Inner Beauty #4 - Loving Your Body


Today's inner beauty post has been inspired by a recent blog post about body image by Megan of Wonderful U. I thought the message in her post was very inspiring, and I hope it resonated with women, particularly young impressionable women. But I thought I'd put my two-cents in and write a little something on the topic myself.

Embracing who we are and what we look like can sometimes be a difficult thing. In my opinion, this can be attributed to two things: firstly, the modelling industry and secondly, the media. You need only pick up any magazine targeted at young women to see the 'definition of perfection' on the front cover - the manipulated, Photoshopped, air-brushed image we see can make the body conscious woman feel inferior, inadequate. Attend a fashion show, and you'll see the clothes hanging off size 0 models. I experienced this firsthand at Melbourne Spring Fashion Week as a Back of House assistant. As someone who is relatively confident in her own body, this made me feel incredibly overwhelmed and intimidated, and they weren't even the thinnest models I've seen.

But trust me when I say I've been there, in that awkward self-conscious adolescent stage, looking to be accepted by my peers and the world. A size 14 at age 14 just wasn't good enough in my opinion - little did I know that it was simply 'puppy fat' that would gradually disappear as I hit my late teens. And now when I look back, I feel so disappointed in myself, that I didn't accept my body at that time. I never did anything extreme but I'd hardly ever finish the plate of food in front of me, and I'd deprive myself of that packet of chips, or chocolate bar...

Yet, if you think about it logically, even the people we admire and worship on the front of magazines and down the runway have flaws and imperfections. They too are human just like the rest of us. And there is this supposed 'need' for them to be touched-up, given a smaller waist, slimmer thighs, pore-less skin. The list goes on and on. If they're not perfect, what chance do the rest of us have, right?

Times change, ideas of the 'perfect woman' change, society constantly evolves. What was once considered beautiful is no longer considered so. But perhaps beauty shouldn't be defined at all - at least not by the media or the modelling industry. Or perhaps we should go about defining it in a different way. Beauty is healthy. Beauty is short. Beauty is tall. Beauty is slim. Beauty is not slim. Beauty is blonde. Or brunette. Beauty is freckles. Beauty is makeup. Beauty is without makeup. And beauty surely extends far beyond our exterior.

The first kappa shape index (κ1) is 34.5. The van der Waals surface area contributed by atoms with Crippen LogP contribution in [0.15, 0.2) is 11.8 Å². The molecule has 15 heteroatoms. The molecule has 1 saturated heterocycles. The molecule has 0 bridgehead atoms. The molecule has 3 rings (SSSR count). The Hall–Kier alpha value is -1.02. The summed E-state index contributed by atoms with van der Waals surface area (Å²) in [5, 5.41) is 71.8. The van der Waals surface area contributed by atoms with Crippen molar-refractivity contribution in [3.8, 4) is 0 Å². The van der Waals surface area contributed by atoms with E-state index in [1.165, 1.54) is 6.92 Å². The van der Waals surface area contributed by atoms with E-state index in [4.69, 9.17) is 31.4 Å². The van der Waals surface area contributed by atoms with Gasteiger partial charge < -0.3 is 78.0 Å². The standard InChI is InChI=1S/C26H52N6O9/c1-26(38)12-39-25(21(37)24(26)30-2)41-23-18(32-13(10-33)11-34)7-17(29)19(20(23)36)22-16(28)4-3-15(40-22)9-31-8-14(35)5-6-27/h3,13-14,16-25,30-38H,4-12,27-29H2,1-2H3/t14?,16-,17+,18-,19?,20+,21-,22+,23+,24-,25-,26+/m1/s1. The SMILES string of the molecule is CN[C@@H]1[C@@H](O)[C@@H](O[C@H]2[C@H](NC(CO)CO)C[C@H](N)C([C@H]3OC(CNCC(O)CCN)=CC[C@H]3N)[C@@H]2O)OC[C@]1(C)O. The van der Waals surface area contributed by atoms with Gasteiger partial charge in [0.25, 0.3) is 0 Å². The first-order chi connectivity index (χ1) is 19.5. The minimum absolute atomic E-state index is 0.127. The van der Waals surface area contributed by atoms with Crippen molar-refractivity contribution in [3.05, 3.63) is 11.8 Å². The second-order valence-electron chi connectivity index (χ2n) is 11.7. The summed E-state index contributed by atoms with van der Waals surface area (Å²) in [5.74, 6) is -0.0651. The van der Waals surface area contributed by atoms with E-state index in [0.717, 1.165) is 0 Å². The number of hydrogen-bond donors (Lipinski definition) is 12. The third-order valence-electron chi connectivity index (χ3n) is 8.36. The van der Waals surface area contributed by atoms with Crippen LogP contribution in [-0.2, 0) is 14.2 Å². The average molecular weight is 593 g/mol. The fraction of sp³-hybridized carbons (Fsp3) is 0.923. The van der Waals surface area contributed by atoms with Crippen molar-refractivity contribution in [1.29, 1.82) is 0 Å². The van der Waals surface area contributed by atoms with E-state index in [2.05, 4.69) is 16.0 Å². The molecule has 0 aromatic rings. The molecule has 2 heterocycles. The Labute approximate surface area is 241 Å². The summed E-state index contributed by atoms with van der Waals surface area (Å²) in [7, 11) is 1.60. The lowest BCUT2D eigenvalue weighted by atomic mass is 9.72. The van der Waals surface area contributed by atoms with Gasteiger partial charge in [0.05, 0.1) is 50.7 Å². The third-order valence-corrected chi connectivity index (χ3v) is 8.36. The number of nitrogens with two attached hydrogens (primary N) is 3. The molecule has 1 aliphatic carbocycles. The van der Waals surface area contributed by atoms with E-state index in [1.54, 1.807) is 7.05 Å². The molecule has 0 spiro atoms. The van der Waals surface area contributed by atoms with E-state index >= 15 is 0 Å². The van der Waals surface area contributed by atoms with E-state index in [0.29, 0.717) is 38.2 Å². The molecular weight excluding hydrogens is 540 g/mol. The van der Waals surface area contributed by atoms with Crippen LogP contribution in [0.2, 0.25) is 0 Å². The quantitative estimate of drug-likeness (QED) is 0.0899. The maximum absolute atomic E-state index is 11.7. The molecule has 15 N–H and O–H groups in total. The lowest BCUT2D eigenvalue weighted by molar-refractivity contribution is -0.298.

As I commented on Megan's post, we need to start disregarding society's message and teach each other to love our bodies. And if we do want to change something about ourselves it should be for the right reasons - because we want to, for our own selves, our health, our wellbeing, our happiness - not because society is telling us to change. Whenever you have a negative thought about your body, think of three things that you love about yourself. Focus on your strengths, embrace your flaws.

At 21, I now feel more confident and comfortable in my body than I ever have - and it's not because I have a perfect body, far from it. I have a bit of a tummy, I have stretch marks, my thighs could be thinner, my arms could be more toned. But I don't care. I'm happy and that's all that matters. Can you say the same? It's okay if you can't yet. But you will. One day. When you block out the world's chatter, you'll finally be able to accept yourself and you will be happy.